It's been two weeks. Two weeks of surprisingly easy vegetarian eating (and three days of slightly more difficult vegan eating, because @ Cheese).Read More
We're deep in the throes of Pumpkin Spice season.Read More
Vegan, gluten-free, super healthy, good-for-you chocolate chip cookiesRead More
This is the best apple crisp you will ever have, and it's so healthy you can have it for breakfast! I often eat it for breakfast AND dessert.Read More
I had no idea Under Armour even made running sneakers until last year...Read More
The mornings are getting crisper, and the local orchard is selling apples, which can only mean one thing, fall is here! (slash, it's the season of my favorite breakfast).
This is a super-easy, super-healthy, super-tasty breakfast that will start your day on the right foot.
- 1/2-1 C Cottage cheese/Greek yogurt (I like the low-fat/no-fat versions)
- Dice apple into microwave safe bowl.
- Sprinkle with cinnamon (I do about two full sprinkles).
- Microwave for 1 minute.
- Make sure apple is to your preferred consistency. If it is too hard, microwave 30 more seconds.
- Stir apple with spoon, push to one side of the bowl.
- Put cottage cheese in bowl (I like to use 1/4 c cottage cheese with 1/2 c greek yogurt andmix them together).
- Eat and enjoy.
When I first had this, I was skeptical about the warm apple and cold dairy, but it is so good! It's like warm apple pie with frozen ice cream on top (okay, it's nothing like apple pie, but you get the combination). I like to round out my breakfasts with some sort of whole grain/fat/protein combo, this morning that was a pumpkin spice oatmeal protein cookie topped with peanut butter. Now, get excited for your breakfast tomorrow (pro tip: a lot of local orchards sell discounted apples as "seconds," and they'd be perfect for this).
*This is going to be one of those superficial, navel-gazing-adjacent blog posts...trigger warning (and, yes, I acknowledge that hair journeys are often synonymous with embracing natural hair textures, and I am not being tone-deaf or trying to appropriate).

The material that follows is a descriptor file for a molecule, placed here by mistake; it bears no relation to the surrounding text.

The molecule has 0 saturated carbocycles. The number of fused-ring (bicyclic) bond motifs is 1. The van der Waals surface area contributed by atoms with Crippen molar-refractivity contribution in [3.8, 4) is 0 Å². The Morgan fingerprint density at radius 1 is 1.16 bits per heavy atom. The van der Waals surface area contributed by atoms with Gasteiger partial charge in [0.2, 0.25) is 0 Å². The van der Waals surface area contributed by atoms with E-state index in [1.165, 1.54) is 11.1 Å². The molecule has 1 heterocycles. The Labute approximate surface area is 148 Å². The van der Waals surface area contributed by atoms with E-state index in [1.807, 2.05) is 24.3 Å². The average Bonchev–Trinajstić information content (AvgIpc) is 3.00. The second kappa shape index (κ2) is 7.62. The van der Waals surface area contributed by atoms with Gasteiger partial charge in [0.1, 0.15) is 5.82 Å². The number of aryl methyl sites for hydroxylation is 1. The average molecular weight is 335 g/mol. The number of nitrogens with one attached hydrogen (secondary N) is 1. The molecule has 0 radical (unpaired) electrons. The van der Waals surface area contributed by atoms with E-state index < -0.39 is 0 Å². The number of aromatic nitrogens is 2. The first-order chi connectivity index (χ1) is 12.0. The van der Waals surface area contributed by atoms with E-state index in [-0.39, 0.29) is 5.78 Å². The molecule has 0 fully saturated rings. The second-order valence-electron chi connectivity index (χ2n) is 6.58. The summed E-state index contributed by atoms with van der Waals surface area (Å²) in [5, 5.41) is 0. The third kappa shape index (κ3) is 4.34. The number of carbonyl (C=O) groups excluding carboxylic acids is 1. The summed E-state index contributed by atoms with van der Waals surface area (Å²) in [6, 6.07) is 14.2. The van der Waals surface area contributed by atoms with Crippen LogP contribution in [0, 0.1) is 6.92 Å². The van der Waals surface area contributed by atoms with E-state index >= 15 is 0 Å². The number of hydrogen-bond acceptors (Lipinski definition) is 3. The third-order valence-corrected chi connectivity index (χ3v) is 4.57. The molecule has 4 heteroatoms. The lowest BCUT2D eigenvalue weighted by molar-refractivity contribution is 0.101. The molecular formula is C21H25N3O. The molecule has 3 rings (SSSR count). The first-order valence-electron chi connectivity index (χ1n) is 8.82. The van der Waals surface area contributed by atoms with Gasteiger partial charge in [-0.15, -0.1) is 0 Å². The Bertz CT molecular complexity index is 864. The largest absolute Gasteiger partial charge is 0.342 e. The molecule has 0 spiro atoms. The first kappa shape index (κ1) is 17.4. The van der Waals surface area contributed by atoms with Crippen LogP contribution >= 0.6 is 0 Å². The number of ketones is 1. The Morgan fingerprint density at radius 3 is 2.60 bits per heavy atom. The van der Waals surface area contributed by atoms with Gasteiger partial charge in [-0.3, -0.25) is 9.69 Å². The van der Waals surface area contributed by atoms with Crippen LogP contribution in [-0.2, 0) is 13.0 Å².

Yesterday, I got my hair cut. It's a drastic change, as I have never really ventured above the chin-length since childhood. In third grade, I remember chasing one of my friends on the playground, envious of her Pippy Longstocking style braids. My hair was never long enough to braid. My parents were pragmatic, and I was a wild child, I would never sit still long enough to have my hair "done," so they would keep it short (as my dad was an artist, he could see a straight line, and would cut it himself).
All throughout high school and college, I competed in sports, so I needed to be able to put my hair in a ponytail. I grew my hair long enough so that I could easily pull it back. I never thought to try a short style, it would be impractical for my day-to-day. Sure, I got many ill-advised layers, but altogether, my hair was always collarbone-to-just-below-the-boob length.
Post-college, I wanted to grow it out, see how long it could go before I was tempted to have it cut yet again. I grew it about halfway down my back before realizing that getting hair in my food was a nuisance, and it was too long to wear down (especially in the summer).